Peter Kafka

Recent Posts by Peter Kafka

Comcast, Verizon Say They’re Itching to Fight Google, Apple

Late last year, Comcast and Verizon unveiled a whopper of a deal: Verizon would buy a big chunk of wireless spectrum that Comcast wasn’t using. And the cable company and the telco would agree to market each others’ products, and create a joint venture that’s supposed to work on cool new technology.

Is that good for consumers? There’s an obvious fear that when two big utilities agree to work together, the end result will be higher prices and fewer choices for their customers. So today the two companies are testifying in front of a Senate subcommittee, trying to explain why that’s not the case.

The hearing kicks off at 2 pm ET, and you can watch a Webcast here. But the people who present at these things give out their testimony in advance, and while that reduces any chance for drama, it is helpful for reporters on deadline.

For instance, here’s an interesting argument from David Cohen, Comcast’s executive vice president: If you let us little guys work together, he says, we can take on the really big guys:

“By enhancing the Cable Companies’ and Verizon Wireless’s own products and services, the Joint Venture will compete with similar solutions that AT&T, Dish Network, Google, Apple, Microsoft, and others already have introduced into the marketplace. This, in turn, will spur other companies to respond, perpetuating a cycle of competitive investment and innovation.”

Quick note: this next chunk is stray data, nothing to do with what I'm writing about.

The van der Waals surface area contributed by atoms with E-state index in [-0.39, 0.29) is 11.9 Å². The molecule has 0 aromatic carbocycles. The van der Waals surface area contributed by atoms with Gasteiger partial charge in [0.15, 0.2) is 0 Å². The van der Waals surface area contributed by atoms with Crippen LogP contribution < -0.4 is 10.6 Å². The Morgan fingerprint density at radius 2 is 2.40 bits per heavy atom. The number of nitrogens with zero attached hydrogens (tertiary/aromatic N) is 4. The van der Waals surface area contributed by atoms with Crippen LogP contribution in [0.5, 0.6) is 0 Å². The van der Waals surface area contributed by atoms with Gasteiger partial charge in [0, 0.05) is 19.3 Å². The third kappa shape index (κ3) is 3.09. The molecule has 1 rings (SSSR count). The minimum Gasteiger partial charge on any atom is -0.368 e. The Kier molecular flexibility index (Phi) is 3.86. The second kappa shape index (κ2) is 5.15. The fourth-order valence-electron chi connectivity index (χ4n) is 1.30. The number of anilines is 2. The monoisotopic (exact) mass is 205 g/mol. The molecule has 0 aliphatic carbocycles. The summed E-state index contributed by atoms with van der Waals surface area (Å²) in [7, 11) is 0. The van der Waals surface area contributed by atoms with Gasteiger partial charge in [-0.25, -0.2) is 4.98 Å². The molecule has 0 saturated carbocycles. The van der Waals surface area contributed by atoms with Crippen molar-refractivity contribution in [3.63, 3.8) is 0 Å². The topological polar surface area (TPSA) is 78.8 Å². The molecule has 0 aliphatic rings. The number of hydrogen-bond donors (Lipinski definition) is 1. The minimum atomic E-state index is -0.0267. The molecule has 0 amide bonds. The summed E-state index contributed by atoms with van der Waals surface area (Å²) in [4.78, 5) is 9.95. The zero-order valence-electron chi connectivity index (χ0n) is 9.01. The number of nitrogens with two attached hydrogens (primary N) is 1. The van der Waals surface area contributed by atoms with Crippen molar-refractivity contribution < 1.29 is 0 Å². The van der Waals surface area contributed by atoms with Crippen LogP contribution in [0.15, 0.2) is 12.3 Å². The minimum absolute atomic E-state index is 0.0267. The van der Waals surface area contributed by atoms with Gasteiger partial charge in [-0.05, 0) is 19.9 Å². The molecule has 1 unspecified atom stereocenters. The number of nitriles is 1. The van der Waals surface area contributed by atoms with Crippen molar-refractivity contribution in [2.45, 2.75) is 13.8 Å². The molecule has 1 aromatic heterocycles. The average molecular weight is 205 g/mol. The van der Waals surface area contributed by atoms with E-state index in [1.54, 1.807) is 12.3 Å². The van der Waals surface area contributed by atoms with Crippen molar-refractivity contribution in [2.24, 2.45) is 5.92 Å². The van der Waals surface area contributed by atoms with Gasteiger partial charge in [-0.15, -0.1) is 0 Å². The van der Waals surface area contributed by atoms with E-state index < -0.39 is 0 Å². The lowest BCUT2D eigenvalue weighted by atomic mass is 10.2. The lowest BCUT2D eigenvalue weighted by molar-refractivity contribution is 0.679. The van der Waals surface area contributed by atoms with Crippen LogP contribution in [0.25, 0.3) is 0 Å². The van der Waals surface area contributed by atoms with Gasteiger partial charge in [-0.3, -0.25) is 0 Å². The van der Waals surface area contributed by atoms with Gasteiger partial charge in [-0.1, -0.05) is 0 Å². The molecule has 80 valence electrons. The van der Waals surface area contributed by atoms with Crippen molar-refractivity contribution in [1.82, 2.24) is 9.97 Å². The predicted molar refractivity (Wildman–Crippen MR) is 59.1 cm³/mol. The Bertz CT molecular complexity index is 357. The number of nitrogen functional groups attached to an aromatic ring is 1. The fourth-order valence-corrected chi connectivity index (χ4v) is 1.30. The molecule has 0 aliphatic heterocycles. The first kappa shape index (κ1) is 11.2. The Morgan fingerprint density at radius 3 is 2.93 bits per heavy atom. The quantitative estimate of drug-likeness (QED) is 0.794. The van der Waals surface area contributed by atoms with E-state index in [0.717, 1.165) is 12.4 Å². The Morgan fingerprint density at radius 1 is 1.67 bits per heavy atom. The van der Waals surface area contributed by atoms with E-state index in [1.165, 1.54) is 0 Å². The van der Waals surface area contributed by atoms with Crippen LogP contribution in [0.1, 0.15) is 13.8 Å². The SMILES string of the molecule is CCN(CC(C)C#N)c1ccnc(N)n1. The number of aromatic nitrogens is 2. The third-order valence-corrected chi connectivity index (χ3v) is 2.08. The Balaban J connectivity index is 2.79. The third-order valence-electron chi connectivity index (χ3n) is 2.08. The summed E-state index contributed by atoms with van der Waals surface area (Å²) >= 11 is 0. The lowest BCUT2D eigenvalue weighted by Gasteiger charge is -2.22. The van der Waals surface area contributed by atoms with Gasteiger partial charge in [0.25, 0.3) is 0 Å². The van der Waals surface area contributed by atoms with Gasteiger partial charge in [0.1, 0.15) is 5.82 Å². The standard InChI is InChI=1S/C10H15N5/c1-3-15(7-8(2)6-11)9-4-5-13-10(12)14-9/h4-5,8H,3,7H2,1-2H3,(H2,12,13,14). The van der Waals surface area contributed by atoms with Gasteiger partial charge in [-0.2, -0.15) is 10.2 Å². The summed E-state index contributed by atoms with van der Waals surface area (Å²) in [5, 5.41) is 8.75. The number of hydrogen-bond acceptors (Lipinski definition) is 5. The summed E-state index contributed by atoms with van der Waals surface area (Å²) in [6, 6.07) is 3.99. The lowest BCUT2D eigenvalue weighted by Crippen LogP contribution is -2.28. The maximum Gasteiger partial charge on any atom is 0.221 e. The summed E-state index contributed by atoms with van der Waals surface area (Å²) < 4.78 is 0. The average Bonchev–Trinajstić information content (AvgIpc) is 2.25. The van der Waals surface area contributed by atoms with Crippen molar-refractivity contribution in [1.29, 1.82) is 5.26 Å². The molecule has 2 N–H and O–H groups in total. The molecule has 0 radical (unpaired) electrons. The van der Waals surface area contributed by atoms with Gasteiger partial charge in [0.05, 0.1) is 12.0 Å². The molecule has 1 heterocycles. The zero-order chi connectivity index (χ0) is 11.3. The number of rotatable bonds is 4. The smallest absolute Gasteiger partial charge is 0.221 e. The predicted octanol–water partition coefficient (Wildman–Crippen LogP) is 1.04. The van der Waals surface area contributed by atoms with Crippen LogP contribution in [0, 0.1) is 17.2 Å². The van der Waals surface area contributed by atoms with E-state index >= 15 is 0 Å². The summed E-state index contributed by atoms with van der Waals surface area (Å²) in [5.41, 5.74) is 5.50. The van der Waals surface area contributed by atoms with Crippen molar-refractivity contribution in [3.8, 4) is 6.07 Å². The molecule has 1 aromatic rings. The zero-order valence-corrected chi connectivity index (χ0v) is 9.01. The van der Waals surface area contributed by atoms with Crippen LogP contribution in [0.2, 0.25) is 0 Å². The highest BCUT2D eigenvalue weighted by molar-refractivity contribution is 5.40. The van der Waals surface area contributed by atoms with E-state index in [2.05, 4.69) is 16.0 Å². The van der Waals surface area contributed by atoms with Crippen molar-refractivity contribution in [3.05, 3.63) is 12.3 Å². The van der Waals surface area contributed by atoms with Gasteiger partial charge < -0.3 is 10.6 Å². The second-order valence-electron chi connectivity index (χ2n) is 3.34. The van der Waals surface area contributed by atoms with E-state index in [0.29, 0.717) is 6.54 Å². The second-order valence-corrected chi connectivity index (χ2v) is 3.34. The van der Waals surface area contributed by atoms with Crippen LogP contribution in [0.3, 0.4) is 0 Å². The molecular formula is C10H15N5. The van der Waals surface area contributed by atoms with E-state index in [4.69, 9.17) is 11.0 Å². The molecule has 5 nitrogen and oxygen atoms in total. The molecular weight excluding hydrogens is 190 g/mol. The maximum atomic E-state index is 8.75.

Wait a minute. AT&T and Dish are direct competitors with Verizon and Comcast. And it’s possible that those other guys might be one day, particularly as Google gets ready to start selling broadband and cable in Kansas City. But what exactly is Cohen talking about there?

The footnotes in Cohen’s remarks here are interesting. To back up his argument, he cites the following news items: Google’s Android launch; a Google/Sprint deal that put the search giant’s tools on Sprint handsets; Apple’s iPad launch; the fact that many tech companies have been buying wireless patents; and Google’s pending deal for Motorola Mobility.

In other words: In the future, our competition won’t just be other pipe companies, but other device makers, too. If you take him at his word, things are going to get very interesting.


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Just as the atom bomb was the weapon that was supposed to render war obsolete, the Internet seems like capitalism’s ultimate feat of self-destructive genius, an economic doomsday device rendering it impossible for anyone to ever make a profit off anything again. It’s especially hopeless for those whose work is easily digitized and accessed free of charge.

— Author Tim Kreider on not getting paid for one’s work